An important difference between colour and black and white processing is TOLERANCE. It is possible to develop a satisfactory black and white negative with a wide range of techniques and resulting contrasts (c.curve shapes). This is NOT so with colour materials. There is an optimum process and deviation from this produces poorer results.

Aaron James , Oct 03, 2006; 10:52 a.m.

The big thing will be temperature control. A water bath will work fine (at least it did for me) although thigns go a lot easier with a jobo.

I've used the paterson concentrates (although I thikn they're discontinued now) and the Tetenal powders. When compared to results from a pro-lab I couldn't tell any difference--of course I don't have control strips, densometer, etc. But the point remains the same, for my purposes I could do it just fine. It didn't save me a whole lot of money, but it did a little, and it was more convenient and fun.

My only complaint about the Tetenal kit is I've had a hard time getting the Blix to dissolve completely. Maybe my water is too hard? IN any case, give it a try. What have you got to lose but a few dollars?

Gene E. McCluney , Oct 03, 2006; 11:08 a.m.

It is quite easy to develop color negative and color slide film with small tanks and small batches of chemicals. You will have to have an accurate thermometer and a way to control the temperature of the chemicals. Both processes work at 100f, so you won't need to do any chilling. I started out developing my color materials in my bathroom at home, using a washtub put into the bathtub, with the small quart chemical bottles in it, with hot water trickling into it constantly to maintain the proper temperature of the chemicals.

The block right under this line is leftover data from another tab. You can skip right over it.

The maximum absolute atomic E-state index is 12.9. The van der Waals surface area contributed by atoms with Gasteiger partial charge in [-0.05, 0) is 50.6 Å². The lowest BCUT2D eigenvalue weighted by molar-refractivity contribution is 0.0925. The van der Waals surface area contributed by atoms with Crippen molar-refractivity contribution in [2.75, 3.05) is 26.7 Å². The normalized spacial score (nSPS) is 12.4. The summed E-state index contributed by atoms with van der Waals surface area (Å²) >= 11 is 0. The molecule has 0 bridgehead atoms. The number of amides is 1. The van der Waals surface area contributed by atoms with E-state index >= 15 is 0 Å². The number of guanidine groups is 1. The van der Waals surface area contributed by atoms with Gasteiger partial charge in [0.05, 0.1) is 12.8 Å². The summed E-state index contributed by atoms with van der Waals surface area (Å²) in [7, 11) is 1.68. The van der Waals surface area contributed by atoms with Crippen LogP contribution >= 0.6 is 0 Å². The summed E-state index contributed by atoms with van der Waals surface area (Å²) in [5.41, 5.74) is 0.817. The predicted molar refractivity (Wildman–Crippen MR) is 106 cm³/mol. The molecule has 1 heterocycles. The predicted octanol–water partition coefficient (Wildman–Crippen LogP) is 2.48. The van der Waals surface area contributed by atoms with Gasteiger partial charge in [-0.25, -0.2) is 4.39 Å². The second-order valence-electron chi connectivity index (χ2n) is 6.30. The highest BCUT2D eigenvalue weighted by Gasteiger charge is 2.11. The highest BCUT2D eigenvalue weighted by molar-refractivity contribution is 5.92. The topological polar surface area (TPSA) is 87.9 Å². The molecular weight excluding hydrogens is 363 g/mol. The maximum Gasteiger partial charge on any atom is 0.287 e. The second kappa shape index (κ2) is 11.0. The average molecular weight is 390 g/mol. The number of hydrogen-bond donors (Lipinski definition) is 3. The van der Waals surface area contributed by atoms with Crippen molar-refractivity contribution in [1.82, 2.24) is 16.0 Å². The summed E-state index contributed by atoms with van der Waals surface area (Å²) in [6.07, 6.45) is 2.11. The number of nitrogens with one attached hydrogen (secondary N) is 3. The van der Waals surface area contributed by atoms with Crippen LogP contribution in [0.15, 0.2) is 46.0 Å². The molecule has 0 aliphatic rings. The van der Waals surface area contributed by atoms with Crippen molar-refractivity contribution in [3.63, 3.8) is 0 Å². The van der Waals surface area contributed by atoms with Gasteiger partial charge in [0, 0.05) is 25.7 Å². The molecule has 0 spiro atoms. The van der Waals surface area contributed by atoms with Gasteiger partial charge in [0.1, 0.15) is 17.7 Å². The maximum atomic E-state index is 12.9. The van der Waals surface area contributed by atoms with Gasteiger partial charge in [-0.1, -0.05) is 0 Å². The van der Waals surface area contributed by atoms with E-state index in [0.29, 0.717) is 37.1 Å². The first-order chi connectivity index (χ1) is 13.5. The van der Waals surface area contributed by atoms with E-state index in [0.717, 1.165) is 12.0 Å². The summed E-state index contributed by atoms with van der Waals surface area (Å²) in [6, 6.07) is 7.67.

Other comments above about "control" of the processes are valid concerns if you are running a "replenished" processing line, where you add replenisher after each processing run and continue to use the chemicals for extended period of time. This is only valid if you are running a larger tank line, with at least 10 litres or up of each chemical. If you are an amateur that is going to process just a few rolls of film from time to time, and you start with fresh chemistry each time, then you have no need of these elaborate procedures. Just don't exceed the capacity of the chemistry. C-41 and E-6 chemistry is "in-control" when mixed fresh. It only gets "out of control" when it is used for extended period of time and not replenished correctly. If you are processing with a quart "kit" you have no need for elaborate "control" procedures. You just have to be accurate on your temperature and processing times in each chemical.

McCluney Photo

Richard Harris , Oct 03, 2006; 01:27 p.m.

If you don't have a tempering bath set up I would forget it. But, if you have a jobo or Nova then have a go. I have used various C41 chemicals with good results. Patterson used to do a one solution concentrate that was very good, however, Most third party kits include a bleach fix or Blix bath. These are bad news. You need to bleach then fix then stabalize in seperate baths. My advice is to go for Kodak flexcolor. If you get the temperature right and the chemicals mixed correctly, you will not find a better developed negative. I use 150ml per 36exp 135 or 120 roll developed which is less than Kodak recommends but gives me consistent and perfect results. You will need more than this if you don't use a rotary processor. And do not expect great results first time. Learn and modify your process and then keep it bang on to the nth degree when you are satisfied.